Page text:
By Melissa Fossum
By Lauren Wise
By New Times
By Amanda Savage
By Jason P. Woodbury
By Troy Farah
By New Times
Pressed to classify his style, the humble Big Pete allows, "I'm more of an urban blues than that Chicago blues. Chicago blues has a boogie beat, but urban blues is like the late '40s, early '50s. It's got a more upbeat shuffle to it."--Serene Dominic
Dr. Fish Blues Band
James Preston Price, a.k.a. Dr. Fish, has been a Phoenix blues and R&B fixture since the '60s when he performed in the legendary Soul Keepers. In the '80s, Fish hit the road as musical arranger and sideman to Little Milton, but soon came home to Phoenix to run his own band and resume his job as organist for his church.
Fish plays sax, guitar, trumpet and keyboards, but these days he's primarily the vocalist for his nine-piece blues band, described by one blues veteran as "the perfect chitlin-circuit groove band." The Fish ensemble employs elements of R&B, jazz and soul, but gospel touches everything it does. Fish calls his music "modern-day blues."
"It's jazz-oriented," he says, "but we're not hung up on any one style." Fish numbers Dizzy Gillespie, Miles Davis, John Coltrane and James Brown among his influences, but it's "Brother Ray" Charles and B.B. King who have most directly inspired the Phoenix blues composer. "B.B. King is the nicest person in the biz," says Fish. "And he's a good friend."--Matt Golosinski
Chico Chism and Hans Olson
Although veteran bluesmen and solo artists Chico Chism and Hans Olson often share a stage, they're not so much an actual band as they are the odd couple of the Valley blues scene.
Olson is an exceptional guitarist and harp player who over the past 25 years has gigged with everyone from Muddy Waters to Brownie McGhee. Olson's gritty, spare guitar style perfectly complements his resonant baritone, and his multi-instrumental abilities make him a fascinating one-man band.
On the flip side, Chism is a wiry little guy with his own share of street cred who spends most of his time bashing away at a drum kit adorned with the horns of some large mammal.
While Chism and Olson approach their craft from quite different angles--the guitarist is subdued and quietly passionate, the drummer comes on like a Vegas showboat--the friction between them more often than not makes for an exciting set. It's hard not to want to smack Chism sometimes when he repeatedly exhorts the crowd to "par-dee!" but there's no denying he can play some drums. Chico's got the blues deep down, where it counts, and he sounds damn fine behind the kit on one of his smoldering, 12-bar strolls like "High Rise Blues."--Matt Golosinski
Patti Williams and Delirious
Soul mama Patti Williams has an outfit hanging in her closet that she says "brings out the diva" in her. It's a gold-sequined, off-the-shoulder blouse that tops off a black-velvet skirt "with a very deep slit."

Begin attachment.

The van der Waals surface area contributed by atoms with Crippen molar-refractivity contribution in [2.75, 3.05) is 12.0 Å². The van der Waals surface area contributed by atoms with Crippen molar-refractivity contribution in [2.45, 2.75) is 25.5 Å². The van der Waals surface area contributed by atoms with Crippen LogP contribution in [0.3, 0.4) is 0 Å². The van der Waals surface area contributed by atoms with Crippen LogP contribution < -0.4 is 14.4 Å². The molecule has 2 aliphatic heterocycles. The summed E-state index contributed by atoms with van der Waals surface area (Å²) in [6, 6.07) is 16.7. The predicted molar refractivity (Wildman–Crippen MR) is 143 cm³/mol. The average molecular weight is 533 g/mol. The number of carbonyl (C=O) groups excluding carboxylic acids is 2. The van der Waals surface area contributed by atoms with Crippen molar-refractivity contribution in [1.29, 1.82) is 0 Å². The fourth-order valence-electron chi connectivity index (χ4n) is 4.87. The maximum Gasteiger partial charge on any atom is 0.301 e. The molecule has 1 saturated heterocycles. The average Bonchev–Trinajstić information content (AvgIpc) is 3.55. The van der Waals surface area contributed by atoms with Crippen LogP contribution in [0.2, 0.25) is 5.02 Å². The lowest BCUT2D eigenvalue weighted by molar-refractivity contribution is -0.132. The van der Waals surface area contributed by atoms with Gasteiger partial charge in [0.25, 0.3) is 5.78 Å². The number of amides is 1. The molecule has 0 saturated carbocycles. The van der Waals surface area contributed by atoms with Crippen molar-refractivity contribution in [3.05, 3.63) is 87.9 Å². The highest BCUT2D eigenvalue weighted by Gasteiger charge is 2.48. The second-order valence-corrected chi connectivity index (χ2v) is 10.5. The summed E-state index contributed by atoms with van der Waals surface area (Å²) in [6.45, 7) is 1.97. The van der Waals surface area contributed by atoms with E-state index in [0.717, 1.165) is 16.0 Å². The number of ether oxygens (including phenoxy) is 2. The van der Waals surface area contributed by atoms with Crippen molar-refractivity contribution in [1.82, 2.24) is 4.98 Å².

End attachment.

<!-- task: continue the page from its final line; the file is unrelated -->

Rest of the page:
Not that the clothes make the singer in this case. Williams has been honing her three-and-a-half-octave range since she was 3 years old. She says her first interest was gospel, which she learned by singing as a soloist in church and listening to her grandmother's Ernie Ford and Mahalia Jackson records. Today, Williams knows more than 300 songs, and her material spans the genres of soul, jazz and blues. Comparisons to Aretha Franklin are inevitable but not out of line.
Williams says the key to her honey-dipped vocals is meditation before singing. "I like to relax and go with the vibes I pick up from the audience," she says. "That's what I thrive on."--Leigh Silverman
Best College Rock/Pop
Call the Chimeras "another Tempe band" and they'll probably thank you for the compliment.
"The camaraderie of Tempe bands goes a lot deeper than music," says singer/songwriter Lawrence Zubia. "It's about people who care about each other."
Lawrence's brother and bandmate Mark agrees: "It would be the same if we all played out on 59th Avenue and Olive, but then it would be, 'They're just another Maryvale band,' or, 'Oh, that jangly Maryvale sound.' The clubs who pay us to play live music just happen to be on Mill Avenue."
Former members of Live Nudes, the Zubia brothers formed the Chimeras in early 1993 along with original Gin Blossoms guitarist and songwriter Doug Hopkins, who died in December of that year. Recently, the band released its self-produced debut, Mistaken for Granted, to local critical acclaim. The Zubias' father was a mariachi musician, and the new disc captures a spacious pop sound peppered with blues and traditional Mexican folk.--Laurie Notaro
Once a disheveled musical aggregation fueled on beer and dissatisfaction, the Piersons have grown into--uh--a disheveled musical aggregation fueled on beer and dissatisfaction. But now this punchy pop band has a sense of purpose and a new disc, Humbucker (Epiphany), to rally for.
Lately, the boys have been treating every Piersons show like it's a fight on the front line--the band even has set lists now. Sitting in the audience, though, the feeling you get is less military precision than loosely choreographed street brawl. "If I had a spare guitar to smash every night, I would," boasts bandleader Patrick "Patti" Sedillo.